James Bond's 'Q' Inspires Real-Life Innovators
Ian Fleming, the creator of James Bond, was born 100 years ago this week. While 007 is adored by millions for his fictional feats of spydom, Bond would be nothing without his enduring and endearing gadget man, Q.
As the Quartermaster himself reminded Bond in the movie License to Kill, "Remember, if it hadn't been for Q Branch, you'd have been dead long ago."
Innovations for the Field
The character Q was based on a real-life engineer named Charles Fraser Smith. Smith worked for the British Government's Ministry of Supply and designed tools for agents during World War II. Today, Q's influence reverberates throughout government agencies in the United States and abroad.
At the U.S. Department of Homeland Security in Washington, D.C., a nondescript office bears the nameplate "Q." The office belongs to Rolf Dietrich, whose official title is deputy director of research.
"We have our own Bonds in the field," Dietrich says. "My job is to make their job easier and better with new innovations."
About half of his office's research and development budget goes toward technologies that have been specifically requested by field agents. Another portion goes toward what Dietrich calls "really far-out things," such as a technology called "cell-all" that would implant tiny monitors in cell phones. Those monitors could detect radioactive particles or biological weapons.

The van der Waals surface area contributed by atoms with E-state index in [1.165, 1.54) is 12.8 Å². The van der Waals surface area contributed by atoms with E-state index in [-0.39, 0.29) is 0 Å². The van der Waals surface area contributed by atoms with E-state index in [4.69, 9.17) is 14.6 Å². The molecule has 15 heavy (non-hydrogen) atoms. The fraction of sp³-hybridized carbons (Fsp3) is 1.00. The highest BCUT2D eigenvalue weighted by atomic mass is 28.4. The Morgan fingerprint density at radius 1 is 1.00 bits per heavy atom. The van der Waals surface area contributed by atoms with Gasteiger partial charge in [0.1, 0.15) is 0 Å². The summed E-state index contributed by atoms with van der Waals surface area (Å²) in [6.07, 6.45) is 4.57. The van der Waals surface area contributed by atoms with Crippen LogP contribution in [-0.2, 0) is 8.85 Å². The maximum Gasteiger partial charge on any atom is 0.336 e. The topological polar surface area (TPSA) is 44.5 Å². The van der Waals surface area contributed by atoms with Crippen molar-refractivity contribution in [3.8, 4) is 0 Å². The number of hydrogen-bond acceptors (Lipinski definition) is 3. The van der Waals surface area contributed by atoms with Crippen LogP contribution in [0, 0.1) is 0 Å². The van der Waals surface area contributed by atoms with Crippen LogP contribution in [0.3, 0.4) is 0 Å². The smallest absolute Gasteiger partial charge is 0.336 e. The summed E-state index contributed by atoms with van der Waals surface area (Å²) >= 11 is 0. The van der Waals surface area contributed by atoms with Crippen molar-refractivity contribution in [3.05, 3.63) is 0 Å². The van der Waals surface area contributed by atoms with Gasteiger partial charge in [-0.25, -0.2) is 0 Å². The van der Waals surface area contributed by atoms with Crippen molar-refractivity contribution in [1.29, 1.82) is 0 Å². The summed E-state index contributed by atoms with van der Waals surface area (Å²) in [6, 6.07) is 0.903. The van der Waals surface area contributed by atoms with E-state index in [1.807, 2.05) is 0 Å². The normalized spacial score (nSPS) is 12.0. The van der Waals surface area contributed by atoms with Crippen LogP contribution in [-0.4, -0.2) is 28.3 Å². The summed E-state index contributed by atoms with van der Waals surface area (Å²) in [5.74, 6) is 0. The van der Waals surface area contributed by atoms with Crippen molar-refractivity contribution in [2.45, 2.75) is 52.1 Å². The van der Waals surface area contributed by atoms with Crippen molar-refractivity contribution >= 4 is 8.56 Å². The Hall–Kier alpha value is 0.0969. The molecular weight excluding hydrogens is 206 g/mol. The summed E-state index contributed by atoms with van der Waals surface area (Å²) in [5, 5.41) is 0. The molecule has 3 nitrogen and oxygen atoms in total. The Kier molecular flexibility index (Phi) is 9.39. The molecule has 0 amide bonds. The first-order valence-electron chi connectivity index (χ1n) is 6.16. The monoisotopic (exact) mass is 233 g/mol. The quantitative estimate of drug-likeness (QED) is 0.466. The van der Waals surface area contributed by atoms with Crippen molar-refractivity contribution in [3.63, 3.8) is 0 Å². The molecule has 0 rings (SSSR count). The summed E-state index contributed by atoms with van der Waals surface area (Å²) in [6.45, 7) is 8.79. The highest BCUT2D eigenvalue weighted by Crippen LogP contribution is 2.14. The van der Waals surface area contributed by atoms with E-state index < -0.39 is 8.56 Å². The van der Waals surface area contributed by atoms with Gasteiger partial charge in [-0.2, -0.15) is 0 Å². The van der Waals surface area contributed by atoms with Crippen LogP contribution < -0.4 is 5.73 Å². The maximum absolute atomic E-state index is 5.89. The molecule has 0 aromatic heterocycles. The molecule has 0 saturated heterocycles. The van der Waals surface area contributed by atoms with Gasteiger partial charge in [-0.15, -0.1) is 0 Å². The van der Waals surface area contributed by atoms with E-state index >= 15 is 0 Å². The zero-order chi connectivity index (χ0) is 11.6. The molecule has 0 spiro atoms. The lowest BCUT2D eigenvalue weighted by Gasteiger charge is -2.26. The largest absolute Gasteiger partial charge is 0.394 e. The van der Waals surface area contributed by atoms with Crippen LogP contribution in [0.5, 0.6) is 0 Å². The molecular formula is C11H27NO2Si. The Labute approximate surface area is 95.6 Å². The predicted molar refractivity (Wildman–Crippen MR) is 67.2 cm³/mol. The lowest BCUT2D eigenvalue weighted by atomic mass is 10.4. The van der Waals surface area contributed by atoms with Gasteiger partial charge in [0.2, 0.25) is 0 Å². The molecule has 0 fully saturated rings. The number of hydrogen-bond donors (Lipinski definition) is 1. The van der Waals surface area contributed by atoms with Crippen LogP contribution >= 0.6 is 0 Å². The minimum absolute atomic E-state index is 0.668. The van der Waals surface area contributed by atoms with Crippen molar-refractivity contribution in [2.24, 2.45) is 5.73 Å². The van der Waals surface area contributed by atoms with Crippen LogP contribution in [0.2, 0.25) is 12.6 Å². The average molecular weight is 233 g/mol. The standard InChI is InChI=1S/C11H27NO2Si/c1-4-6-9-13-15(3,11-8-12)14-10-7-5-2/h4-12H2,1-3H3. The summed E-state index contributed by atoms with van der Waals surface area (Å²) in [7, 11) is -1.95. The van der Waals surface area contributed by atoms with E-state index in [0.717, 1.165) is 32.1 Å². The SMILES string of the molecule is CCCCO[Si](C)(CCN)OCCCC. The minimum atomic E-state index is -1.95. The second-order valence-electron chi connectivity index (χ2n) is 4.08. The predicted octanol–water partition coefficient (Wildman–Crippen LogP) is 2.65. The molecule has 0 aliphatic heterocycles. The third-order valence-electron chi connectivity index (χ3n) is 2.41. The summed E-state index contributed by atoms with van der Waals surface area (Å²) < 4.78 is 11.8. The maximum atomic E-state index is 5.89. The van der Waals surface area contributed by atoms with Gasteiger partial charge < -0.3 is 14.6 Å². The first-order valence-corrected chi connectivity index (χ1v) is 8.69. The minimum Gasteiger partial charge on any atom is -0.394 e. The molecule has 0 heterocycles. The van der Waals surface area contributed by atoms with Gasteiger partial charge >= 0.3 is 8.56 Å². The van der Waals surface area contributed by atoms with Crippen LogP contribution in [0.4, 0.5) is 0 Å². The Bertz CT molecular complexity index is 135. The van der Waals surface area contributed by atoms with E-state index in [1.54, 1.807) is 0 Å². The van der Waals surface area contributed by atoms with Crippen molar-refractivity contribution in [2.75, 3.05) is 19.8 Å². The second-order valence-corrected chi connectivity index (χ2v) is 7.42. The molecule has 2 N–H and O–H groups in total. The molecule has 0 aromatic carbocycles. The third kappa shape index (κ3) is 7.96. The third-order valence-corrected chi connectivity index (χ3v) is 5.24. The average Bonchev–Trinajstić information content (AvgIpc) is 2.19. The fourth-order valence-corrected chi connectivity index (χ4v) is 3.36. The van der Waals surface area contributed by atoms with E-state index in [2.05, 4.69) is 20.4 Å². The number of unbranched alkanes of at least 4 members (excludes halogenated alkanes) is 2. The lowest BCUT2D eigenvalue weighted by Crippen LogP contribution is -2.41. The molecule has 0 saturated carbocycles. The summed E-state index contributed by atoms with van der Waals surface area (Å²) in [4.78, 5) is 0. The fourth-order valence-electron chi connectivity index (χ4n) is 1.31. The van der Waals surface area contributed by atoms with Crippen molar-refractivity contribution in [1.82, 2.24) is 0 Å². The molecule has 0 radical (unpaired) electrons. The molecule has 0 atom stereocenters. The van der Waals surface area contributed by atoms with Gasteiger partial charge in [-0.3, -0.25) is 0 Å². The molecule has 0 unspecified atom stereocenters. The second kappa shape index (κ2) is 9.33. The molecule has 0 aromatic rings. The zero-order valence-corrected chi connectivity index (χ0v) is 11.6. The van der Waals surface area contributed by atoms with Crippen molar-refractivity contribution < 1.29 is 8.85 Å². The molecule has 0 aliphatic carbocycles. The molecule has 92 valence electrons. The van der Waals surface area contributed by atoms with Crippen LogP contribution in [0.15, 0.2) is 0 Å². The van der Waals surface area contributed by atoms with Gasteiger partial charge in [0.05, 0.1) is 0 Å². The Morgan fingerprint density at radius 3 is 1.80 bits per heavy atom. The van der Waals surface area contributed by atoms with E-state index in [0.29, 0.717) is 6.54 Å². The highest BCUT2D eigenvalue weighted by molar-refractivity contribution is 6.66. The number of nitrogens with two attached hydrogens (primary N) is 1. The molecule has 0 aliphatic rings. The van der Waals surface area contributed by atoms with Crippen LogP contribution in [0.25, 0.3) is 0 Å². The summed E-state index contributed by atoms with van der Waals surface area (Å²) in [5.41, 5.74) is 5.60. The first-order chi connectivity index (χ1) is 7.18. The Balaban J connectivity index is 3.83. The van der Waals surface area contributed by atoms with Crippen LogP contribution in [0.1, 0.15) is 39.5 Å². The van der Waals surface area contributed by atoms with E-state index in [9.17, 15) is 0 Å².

"Do you need detectors in a stadium when nobody's there? No," Dietrich says, "but when it's packed with people, if cell-all worked, you'd have thousands of detectors there."
Another technology in development would quickly patch a breached levee like those that burst after Hurricane Katrina in New Orleans. An animated video from DHS shows helicopters dropping an oversized balloon near the levee breach that would then "inflate" with water and plug the hole.
At the CIA, the Office of Technical Services considers itself "America's Q." Robert Wallace, who directed OTS until 2003, says there is a key difference between Q's technologies and those that the CIA relies on.
In the Bond movies, Wallace says, "much of the equipment has an explosive characteristic."
"The world of actual espionage is all about information and communication. James Bond wouldn't last five minutes as an operations officer in the clandestine world," he says.
The line between Bond movies and reality may be blurrier than some film buffs believe. When the first few films hit theaters, Wallace says, the Russian KGB "looked at these as possible indications of what the British service and the Americans had in store for them."
Wallace, co-author of Spycraft: The Secret History of the CIA's Spytechs, from Communism to Al-Qaeda, displays some of the Q-style technologies that real-life CIA agents have used in the field. In a briefcase with a hidden pocket, he has items including a freeze-dried dead rat with a hollow abdomen to hide money or information. In the field, the rodent would be covered with Tabasco sauce so stray cats won't carry away the corpse.
He also shows off a hollowed-out Soviet coin, roughly the size of a silver dollar. CIA agents would use the coins to stash secret material, unscrewing them and hiding large quantities of text inside that could be viewed later under a microscope. Other clandestine tools include ball-point pens configured with tiny cameras, and paper that dissolves in water. Agents shred the paper, drop it into a beverage and drink the liquid to make evidence disappear.
Some early spy technologies are ubiquitous in American homes, Wallace says. Baby monitors, for example, evolved from clandestine eavesdropping tools. And, he says, CIA employees spent countless hours in the 1970s developing software that could send the kinds of text messages teenagers now fire off countless times a day.
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